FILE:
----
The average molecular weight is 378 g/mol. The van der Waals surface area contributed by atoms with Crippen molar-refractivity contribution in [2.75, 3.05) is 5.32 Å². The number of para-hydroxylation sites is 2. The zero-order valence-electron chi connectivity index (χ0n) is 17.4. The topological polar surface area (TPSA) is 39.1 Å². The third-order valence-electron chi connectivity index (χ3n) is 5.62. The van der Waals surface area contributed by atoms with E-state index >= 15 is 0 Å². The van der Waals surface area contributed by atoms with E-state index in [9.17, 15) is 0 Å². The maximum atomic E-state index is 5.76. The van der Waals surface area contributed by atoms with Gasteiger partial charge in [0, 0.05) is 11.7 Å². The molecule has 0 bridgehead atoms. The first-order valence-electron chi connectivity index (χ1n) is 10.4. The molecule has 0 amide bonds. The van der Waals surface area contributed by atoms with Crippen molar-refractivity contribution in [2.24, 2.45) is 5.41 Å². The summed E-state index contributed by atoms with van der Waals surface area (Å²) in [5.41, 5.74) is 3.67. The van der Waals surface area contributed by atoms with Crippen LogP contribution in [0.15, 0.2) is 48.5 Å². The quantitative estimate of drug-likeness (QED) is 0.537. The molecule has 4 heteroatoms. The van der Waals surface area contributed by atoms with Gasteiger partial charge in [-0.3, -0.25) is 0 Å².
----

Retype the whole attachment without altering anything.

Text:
The average molecular weight is 378 g/mol. The van der Waals surface area contributed by atoms with Crippen molar-refractivity contribution in [2.75, 3.05) is 5.32 Å². The number of para-hydroxylation sites is 2. The zero-order valence-electron chi connectivity index (χ0n) is 17.4. The topological polar surface area (TPSA) is 39.1 Å². The third-order valence-electron chi connectivity index (χ3n) is 5.62. The van der Waals surface area contributed by atoms with E-state index >= 15 is 0 Å². The van der Waals surface area contributed by atoms with E-state index in [9.17, 15) is 0 Å². The maximum atomic E-state index is 5.76. The van der Waals surface area contributed by atoms with Gasteiger partial charge in [0, 0.05) is 11.7 Å². The molecule has 0 bridgehead atoms. The first-order valence-electron chi connectivity index (χ1n) is 10.4. The molecule has 0 amide bonds. The van der Waals surface area contributed by atoms with Crippen molar-refractivity contribution in [2.24, 2.45) is 5.41 Å². The summed E-state index contributed by atoms with van der Waals surface area (Å²) in [5.41, 5.74) is 3.67. The van der Waals surface area contributed by atoms with Crippen LogP contribution in [0.15, 0.2) is 48.5 Å². The quantitative estimate of drug-likeness (QED) is 0.537. The molecule has 4 heteroatoms. The van der Waals surface area contributed by atoms with Gasteiger partial charge in [-0.3, -0.25) is 0 Å².